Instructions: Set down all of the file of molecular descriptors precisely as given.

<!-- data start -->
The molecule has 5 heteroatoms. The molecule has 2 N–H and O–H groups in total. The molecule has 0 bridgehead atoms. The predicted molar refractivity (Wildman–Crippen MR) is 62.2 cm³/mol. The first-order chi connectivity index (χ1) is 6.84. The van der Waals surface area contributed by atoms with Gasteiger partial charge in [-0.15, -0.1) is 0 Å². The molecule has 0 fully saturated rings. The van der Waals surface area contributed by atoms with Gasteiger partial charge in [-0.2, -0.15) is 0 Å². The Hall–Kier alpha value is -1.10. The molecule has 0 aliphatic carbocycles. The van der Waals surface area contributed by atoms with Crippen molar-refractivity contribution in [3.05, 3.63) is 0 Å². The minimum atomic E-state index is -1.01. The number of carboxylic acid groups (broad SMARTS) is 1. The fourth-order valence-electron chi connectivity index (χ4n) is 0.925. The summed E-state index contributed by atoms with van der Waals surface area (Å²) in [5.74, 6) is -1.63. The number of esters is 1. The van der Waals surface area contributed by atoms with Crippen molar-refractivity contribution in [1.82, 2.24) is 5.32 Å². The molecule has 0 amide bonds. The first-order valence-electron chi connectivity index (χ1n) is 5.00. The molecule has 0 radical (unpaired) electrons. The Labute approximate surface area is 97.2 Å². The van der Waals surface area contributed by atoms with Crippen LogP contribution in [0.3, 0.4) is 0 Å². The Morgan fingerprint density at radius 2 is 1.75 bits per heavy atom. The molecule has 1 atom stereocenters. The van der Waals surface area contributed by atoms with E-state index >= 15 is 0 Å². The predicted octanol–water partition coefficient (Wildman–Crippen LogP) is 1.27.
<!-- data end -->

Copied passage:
The molecule has 5 heteroatoms. The molecule has 2 N–H and O–H groups in total. The molecule has 0 bridgehead atoms. The predicted molar refractivity (Wildman–Crippen MR) is 62.2 cm³/mol. The first-order chi connectivity index (χ1) is 6.84. The van der Waals surface area contributed by atoms with Gasteiger partial charge in [-0.15, -0.1) is 0 Å². The molecule has 0 fully saturated rings. The van der Waals surface area contributed by atoms with Gasteiger partial charge in [-0.2, -0.15) is 0 Å². The Hall–Kier alpha value is -1.10. The molecule has 0 aliphatic carbocycles. The van der Waals surface area contributed by atoms with Crippen molar-refractivity contribution in [3.05, 3.63) is 0 Å². The minimum atomic E-state index is -1.01. The number of carboxylic acid groups (broad SMARTS) is 1. The fourth-order valence-electron chi connectivity index (χ4n) is 0.925. The summed E-state index contributed by atoms with van der Waals surface area (Å²) in [5.74, 6) is -1.63. The number of esters is 1. The van der Waals surface area contributed by atoms with Crippen molar-refractivity contribution in [1.82, 2.24) is 5.32 Å². The molecule has 0 amide bonds. The first-order valence-electron chi connectivity index (χ1n) is 5.00. The molecule has 0 radical (unpaired) electrons. The Labute approximate surface area is 97.2 Å². The van der Waals surface area contributed by atoms with Crippen LogP contribution in [0.3, 0.4) is 0 Å². The Morgan fingerprint density at radius 2 is 1.75 bits per heavy atom. The molecule has 1 atom stereocenters. The van der Waals surface area contributed by atoms with E-state index >= 15 is 0 Å². The predicted octanol–water partition coefficient (Wildman–Crippen LogP) is 1.27.